Volatile Organic Compounds: Supporting air quality monitoring networks with new measurements of VOCs
Volatile Organic Compounds (VOCs) released from wood and plastics create indoor health hazards, whilst others such as benzene and oxygenated species like methanol and formaldehyde play a part in atmospheric chemistry. These reactive and short-lived compounds present at trace levels in the atmosphere interact to produce greenhouse gases and very small particles in smog that can create breathing problems.
The EU’s Air Quality directive and the Construction Products Regulation provide a framework for controlling exposure to these compounds. To enable decorative material manufacturers to demonstrate compliance and air quality networks tracking atmospheric trends to produce accurate data, improved reference materials and calibration methods are needed at the low concentrations encountered during routine VOC measurements.
This project developed new reference materials and gas standards at the low concentrations required by users and the project used these to evaluate the performance of the low-cost gas sensors which are used in environmental monitoring. This work builds on outcomes from the EMRP project Metrology for Chemical Pollutants in Air.
- Investigated the proprietary treatments used for preventing interactions between VOCs and a gas cylinder’s walls. This is important for stabilising low-concentration reference gas mixtures in the high pressure cylinders that are used in instrument calibrations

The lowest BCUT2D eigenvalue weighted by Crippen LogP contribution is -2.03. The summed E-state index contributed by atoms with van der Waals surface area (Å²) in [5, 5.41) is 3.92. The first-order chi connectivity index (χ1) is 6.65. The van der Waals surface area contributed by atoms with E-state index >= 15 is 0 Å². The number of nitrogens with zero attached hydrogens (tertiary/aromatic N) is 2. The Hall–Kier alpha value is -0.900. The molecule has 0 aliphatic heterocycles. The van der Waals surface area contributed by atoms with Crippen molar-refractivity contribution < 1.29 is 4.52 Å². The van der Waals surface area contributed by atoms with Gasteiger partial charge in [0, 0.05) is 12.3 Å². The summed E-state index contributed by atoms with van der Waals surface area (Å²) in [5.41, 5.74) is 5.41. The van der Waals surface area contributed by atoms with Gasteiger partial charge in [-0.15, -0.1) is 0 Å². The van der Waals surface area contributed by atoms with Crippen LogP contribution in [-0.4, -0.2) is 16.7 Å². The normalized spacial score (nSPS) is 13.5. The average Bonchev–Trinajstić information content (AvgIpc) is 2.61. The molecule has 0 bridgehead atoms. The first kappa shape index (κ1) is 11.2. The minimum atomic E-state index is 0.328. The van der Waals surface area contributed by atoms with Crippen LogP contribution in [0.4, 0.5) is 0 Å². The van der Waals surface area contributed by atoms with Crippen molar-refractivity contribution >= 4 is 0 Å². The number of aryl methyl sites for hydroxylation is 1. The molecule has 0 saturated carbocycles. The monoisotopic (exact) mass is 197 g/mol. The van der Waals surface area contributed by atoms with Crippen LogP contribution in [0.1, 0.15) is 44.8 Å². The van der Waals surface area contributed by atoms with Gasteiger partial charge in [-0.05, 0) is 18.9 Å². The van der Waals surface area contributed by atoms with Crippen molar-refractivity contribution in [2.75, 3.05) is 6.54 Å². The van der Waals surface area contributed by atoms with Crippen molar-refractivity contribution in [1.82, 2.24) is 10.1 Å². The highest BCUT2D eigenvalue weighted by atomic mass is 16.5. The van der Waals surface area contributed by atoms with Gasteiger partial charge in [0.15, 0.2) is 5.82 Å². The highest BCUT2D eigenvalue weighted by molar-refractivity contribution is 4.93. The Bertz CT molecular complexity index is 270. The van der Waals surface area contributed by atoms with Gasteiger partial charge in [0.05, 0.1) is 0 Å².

- Developed new VOC emission reference materials and techniques for in-situ gas mixture preparation
- Investigated the VOC adsorption properties of the materials and coatings that are used in air monitoring systems to quantify potential losses between the sampling point and gas analysis
- Evaluated portable, low cost sensors for VOC detection using both lab and field testing leading to the derivation of best practice measurement procedures.
This project has developed new VOC gas reference standards, enabling the test labs in Europe-wide and global environmental monitoring networks such as the WMO Global Atmosphere Watch programme, to calibrate instrumentation and harmonise measurement methods. Upgrades to sampling lines, through recommendations to use inert coatings, is supporting improved trace VOC measurement accuracy and this has been adopted during the IAGOS-CARIBIC climate-monitoring project. The dynamic gas generators developed for reactive VOC gases have been used for a range of climate monitoring calibration applications and for breath analysis in hospitals. Project developed reference materials have enabled accredited labs, which perform assessments of emissions from decorative materials, to better demonstrate proficiency across a broader spectrum of VOC species, whilst best measurement practice recorded in peer reviewed papers from this and the preceding project have been cited as key references in a WMO publication on benzene and other VOC data. Improvements in the accuracy of measuring VOC traces in the atmosphere, resulting from this project, will support robust data generation and early trend identification of VOC changes in the environment.